Caroms Off the Wall

Very sorry to hear about the passing of Jose Lima. He was a colorful character and good for the game. RIP, Jose.

© Judy Kamilhor 2010

Tuesday, May 11, 2010

The Animal Arrives, Finally

On March 15, I wrote: "The last expected position battle is for the last bench spot. The candidates are Mike Jacobs, Frank Catalanotto, and Chris Carter. While most baseball writers and sportscasters say it should be Jacobs or Catalanotto, I say it should be Chris Carter, at least to start the season. My main reason is that he is the only one that is in his prime, and it's time to see what he's got now, because he's probably never going to be any better. Jacobs seems to be starting the downhill portion of his career, and Catalanotto is just trying to hang on. Ideally, the two older guys are willing to go to Buffalo for a while, to see how things shake out, and Carter makes the team as the left handed bat off the bench and backup at 1B and the corner OF spots."

Well, better late than never, I say. Chris "The Animal" Carter has finally been called up, to replace the DFA'd Frank Catalanotto. Good move. Now that Ike Davis is the regular first baseman, Carter becomes the backup to Francoeur, Bay, and Davis, and the number one left-handed pinch hitter. I think he'll do well, but it's possible that he is one of those guys that mashes minor league pitching, but as soon as the lights of The Show are turned on, he shrinks from the glare. Only time will tell, but it's a risk that had to be taken. Go Animal Go! GRRRRRrrrrrrrrrr!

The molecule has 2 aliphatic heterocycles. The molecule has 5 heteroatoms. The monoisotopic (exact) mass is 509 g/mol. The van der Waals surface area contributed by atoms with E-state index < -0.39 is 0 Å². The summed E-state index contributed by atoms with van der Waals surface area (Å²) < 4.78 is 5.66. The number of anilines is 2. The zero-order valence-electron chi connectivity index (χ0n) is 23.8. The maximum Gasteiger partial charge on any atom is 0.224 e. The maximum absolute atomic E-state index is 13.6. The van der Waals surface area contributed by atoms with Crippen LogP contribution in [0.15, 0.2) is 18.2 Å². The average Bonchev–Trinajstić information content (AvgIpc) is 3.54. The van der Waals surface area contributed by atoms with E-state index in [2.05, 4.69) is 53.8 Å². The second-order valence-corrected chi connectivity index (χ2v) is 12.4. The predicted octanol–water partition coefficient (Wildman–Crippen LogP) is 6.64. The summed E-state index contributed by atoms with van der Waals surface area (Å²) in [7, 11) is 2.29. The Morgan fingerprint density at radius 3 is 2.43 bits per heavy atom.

I hope Catalanotto ends up at Buffalo, for insurance, like Jacobs. So this move solves one problem, and leaves one more glaring need among the position players. It's time for the Mets to find another backup center fielder to replace Gary Matthews, Jr. I would not be surprised if Carlos Beltran has played his last game as a Met, or at least, that he will miss the entire 2010 season. I don't really think Angel Pagan is up to the task of being the full-time CF all year, and I believe the Mets need to start planning for the future even if Beltran returns this year.

My long-term choice in CF is Kirk Nieuwenhuis, currently playing well at Double A Binghamton. In addition, I think the Mets should trade for someone like David Dejesus to help Pagan, and fill in if Pagan gets hurt. Maybe Pagan has finally gotten over his fear of success issue and has decided he belongs in the major leagues as an everyday player. I hope so for the Mets' sake and his.

As for the pitching, I'm really happy to see that John Maine is doing much better. I was ready to toss him off the plank a few weeks ago, but maybe he has resurrected his career. That leaves Oliver Perez as the big question mark in the rotation, although he's not really a question mark as much as a negative exclamation point (-!-). It's cute as an emoticon, but a big negative on the field. Time for Ollie to go away, to wherever failed phenoms go. Maybe he will turn out to write really well, like my old friend Pat Jordan.

The plan right now seems to be to wait until Ryoto Igarashi returns from the DL, and then consider replacing Ollie with my favorite pitcher, Hisanori Takahashi. The only question then is what to do with Oliver Perez. I think they should release him if they can't send him to the minors to relearn how to pitch. I doubt anyone will want to trade for him, unless the Mets pay all of his salary minus the league minimum. Maybe they can trade him to the Phillies!

All I can say is thank the baseball gods for Japanese pitchers. The Mets seem to have finally had some successs with their Japanese players after many disasters and disappointments.